Night Life

Club Directory

Aaron Michaels 930 FM 518, Kemah, 281-334-3610.

Absinthe If you think youll be able to quaff a couple of the notorious green fairies of van Gogh and Gauguin infamy before painting your masterpiece, youve got another drink coming. No, theres no absinthe here, but there are plenty of other spirits to get you going. Housed in a former wash-and-fold launderette, this hard-to-locate brasserie is the picture of civility. An older, docile crowd inhabits this roomy, albeit occasionally packed venue. Surprisingly excellent homemade pizzas serve as a nice respite from the usual bar fare, and the clean tile floors and a tasteful decor add a touch of class to a ramshackle stretch of lower Richmond. 609 Richmond, 713-528-7575.

Acadia Louisiana Bar 3939 FM 1960 W., 281-893-2860.

Agora A pocketful of dollar bills would serve you well here on a Wednesday night, when this usually relatively tame coffeehouse/bar opens up into a belly-dancing arena, complete with onlookers from all walks of life. As befits its name, Agora's overall theme is distinctly Greek, but what has made it work is the clash (friendly, mind you) of cultures that forces the place to so often elude definition. At night, the scholarly atmosphere that prevails by day turns boozy, yet the boozers and the perusers get along fabulously. 1712 Westheimer, 713-526-7212.

Alamo Drafthouse Cinema The idea is staggeringly simple. First, get your hands on a regular six-theater mall cineplex. Then remove every other row of seats and replace them with tables. Scatter the tables liberally with menus featuring a wide variety of tasty food and drink. Next, book a constant lineup of current Hollywood offerings, sprinkling in the odd revival and theme night. What you end up with is the ultimate date setup: dinner, drinks and a movie simultaneously. And no need to come up with any of that pesky conversation. 1000 West Oaks Mall, 281-556-0204.

Als Sports Bar The name pretty much says it all. A mind-blowing 15-foot TV screen ensures you wont miss any of the heavy broadcast-event action (even if part of you wouldnt mind), and a selection of big-game video concessions leaves no shortage of chances to sort out the alphas from the betas theres even one of those plush-animal-grabbing machines so you dont lose touch with your softer side. Add the fact of Wednesday-night karaoke and live bands on weekends and youve got a recipe for F-U-N. Oh, yeah, and theres beer. 16203 Westheimer, No. 102, 281-493-9797.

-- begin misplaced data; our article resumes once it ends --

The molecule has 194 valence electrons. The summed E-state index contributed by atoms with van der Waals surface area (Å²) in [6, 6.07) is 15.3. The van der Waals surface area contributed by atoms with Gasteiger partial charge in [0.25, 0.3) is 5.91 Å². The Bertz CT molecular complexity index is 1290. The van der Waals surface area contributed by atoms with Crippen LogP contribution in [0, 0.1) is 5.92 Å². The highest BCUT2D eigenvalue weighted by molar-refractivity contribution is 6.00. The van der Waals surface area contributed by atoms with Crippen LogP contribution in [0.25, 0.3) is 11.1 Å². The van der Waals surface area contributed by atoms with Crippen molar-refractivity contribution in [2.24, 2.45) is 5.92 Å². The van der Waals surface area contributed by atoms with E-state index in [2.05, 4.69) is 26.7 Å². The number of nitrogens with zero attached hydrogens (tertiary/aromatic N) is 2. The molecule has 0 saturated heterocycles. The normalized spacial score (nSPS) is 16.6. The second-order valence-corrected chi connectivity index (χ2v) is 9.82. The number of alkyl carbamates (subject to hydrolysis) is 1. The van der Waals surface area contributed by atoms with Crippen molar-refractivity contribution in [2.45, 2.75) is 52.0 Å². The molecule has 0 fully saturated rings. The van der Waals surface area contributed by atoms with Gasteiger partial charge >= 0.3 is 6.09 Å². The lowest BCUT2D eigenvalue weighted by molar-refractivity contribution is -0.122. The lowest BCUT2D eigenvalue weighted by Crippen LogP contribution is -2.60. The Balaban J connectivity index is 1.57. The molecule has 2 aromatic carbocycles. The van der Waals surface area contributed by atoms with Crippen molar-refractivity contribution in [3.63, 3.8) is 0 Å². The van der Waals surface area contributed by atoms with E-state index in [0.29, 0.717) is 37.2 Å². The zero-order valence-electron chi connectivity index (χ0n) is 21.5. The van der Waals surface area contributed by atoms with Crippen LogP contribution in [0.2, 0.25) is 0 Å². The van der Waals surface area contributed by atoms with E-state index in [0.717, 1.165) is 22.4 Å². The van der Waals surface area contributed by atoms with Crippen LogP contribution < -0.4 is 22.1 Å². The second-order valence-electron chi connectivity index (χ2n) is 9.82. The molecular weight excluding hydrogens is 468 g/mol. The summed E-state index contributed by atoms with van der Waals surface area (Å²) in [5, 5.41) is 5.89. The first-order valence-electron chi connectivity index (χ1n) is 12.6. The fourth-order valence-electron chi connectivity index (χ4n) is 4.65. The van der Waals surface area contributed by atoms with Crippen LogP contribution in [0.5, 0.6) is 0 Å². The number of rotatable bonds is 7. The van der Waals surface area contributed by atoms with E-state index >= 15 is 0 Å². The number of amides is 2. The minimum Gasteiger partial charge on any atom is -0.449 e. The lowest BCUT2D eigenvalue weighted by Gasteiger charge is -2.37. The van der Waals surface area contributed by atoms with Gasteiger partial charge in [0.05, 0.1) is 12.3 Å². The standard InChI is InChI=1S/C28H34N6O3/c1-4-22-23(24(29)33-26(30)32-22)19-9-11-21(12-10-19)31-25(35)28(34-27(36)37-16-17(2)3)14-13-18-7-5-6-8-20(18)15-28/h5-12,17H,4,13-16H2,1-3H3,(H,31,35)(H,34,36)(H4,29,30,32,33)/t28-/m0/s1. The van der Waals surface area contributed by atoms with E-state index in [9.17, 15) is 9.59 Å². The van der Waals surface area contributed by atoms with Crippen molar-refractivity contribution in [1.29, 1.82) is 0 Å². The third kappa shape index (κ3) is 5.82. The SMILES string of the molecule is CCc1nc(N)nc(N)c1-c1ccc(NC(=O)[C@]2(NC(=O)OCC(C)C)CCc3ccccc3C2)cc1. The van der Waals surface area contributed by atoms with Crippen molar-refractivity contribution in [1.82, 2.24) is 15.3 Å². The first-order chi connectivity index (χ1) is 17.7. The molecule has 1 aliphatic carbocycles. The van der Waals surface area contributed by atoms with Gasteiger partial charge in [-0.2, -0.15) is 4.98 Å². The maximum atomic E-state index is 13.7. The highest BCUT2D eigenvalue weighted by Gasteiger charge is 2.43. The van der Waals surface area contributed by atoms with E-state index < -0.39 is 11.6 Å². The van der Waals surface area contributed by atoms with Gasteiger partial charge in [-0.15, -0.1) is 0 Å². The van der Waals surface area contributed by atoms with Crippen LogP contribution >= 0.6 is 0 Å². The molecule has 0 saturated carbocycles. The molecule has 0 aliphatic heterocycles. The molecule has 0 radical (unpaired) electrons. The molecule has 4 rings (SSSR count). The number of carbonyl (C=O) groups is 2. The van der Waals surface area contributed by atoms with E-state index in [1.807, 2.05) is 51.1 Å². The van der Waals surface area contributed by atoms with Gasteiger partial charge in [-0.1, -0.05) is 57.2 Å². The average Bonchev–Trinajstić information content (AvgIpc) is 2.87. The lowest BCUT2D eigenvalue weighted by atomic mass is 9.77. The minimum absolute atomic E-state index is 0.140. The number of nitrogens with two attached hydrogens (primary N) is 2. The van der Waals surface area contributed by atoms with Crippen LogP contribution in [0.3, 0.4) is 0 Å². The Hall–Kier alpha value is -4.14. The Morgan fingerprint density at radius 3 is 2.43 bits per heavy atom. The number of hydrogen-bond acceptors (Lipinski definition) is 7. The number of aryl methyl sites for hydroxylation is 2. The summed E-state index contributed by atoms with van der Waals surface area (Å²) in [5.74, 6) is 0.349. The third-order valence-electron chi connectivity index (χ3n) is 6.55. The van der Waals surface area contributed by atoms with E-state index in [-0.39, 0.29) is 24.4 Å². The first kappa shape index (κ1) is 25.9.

Als Sports Bar No. 2 3838 S. Dairy Ashford, 281-493-3838.

Anderson Fair This may not have been the first club on the Houston folk scene, but Anderson Fair has endured to become the mother church. Way back when, former locals Lucinda Williams, Eric Taylor and Nanci Griffith cut their teeth on the stage over the famous red brick floor, and there you can still catch aspirants to their thrones along with touring stalwarts amid a radical '70s vibe. A tiny kitchen dishes out mean quesadillas, while a small adjacent library serves up food for the mind. (No smoking; beer and wine only.) 2007 Grant, 713-528-8576.

Ashburys 60s Bar 4608 FM 1960 W., 281-895-0884.

The Axiom When the Axiom first opened 15 years ago, the only toilet was in the middle of the dance floor, and if you looked up in certain places, you could see stars. Now, after changing names several times, the joint has been fully renovated by underground drama group Infernal Bridegroom Productions and serves as both their theater and the punk/indie rock club it once was. Drinks are cheap and the clientele ranges from slacker to artsy. 2524 McKinney, 713-522-8443.

Azteca's This multilevel Mexican restaurant at the crossroads of the Montrose area and Greenway/River Oaks is quickly becoming Houston's premier venue for Spanish alternative music. Rocenrol, tango, techno, hip-hop, salsa and pretty much anything that can be infused with a lil' Latin influence are showcased here on a nightly basis. The crowd reflects the venue's eclectic vibe, and the energy level is always high. 2207 Richmond, 713-526-1702.

The Balinese Room Though cheesy trinkets are now plunked in the gift shop that fronts this over-the-water pleasure palace on the seawall, the newly renovated Balinese still exudes the roguish Rat Pack vibe that once made it the most popular illicit gambling palace in Texas. During its Eisenhower-era heyday, everyone from Duke Ellington to the Chairman of the Board played the club's bamboo-walled South Seas Ballroom, which has been painstakingly restored and includes the original murals and art deco black neon palm trees. You can still catch live music there, albeit today of the modern rock, pop and jazz varieties, with the occasional Vegas-style celebrity impersonator thrown in for history's sake. If you're a true Texan, you'll hum ZZ Top's ode to the joint as you take the stroll back toward the ballroom. 2107 Seawall Blvd., Galveston, 409-762-9696.

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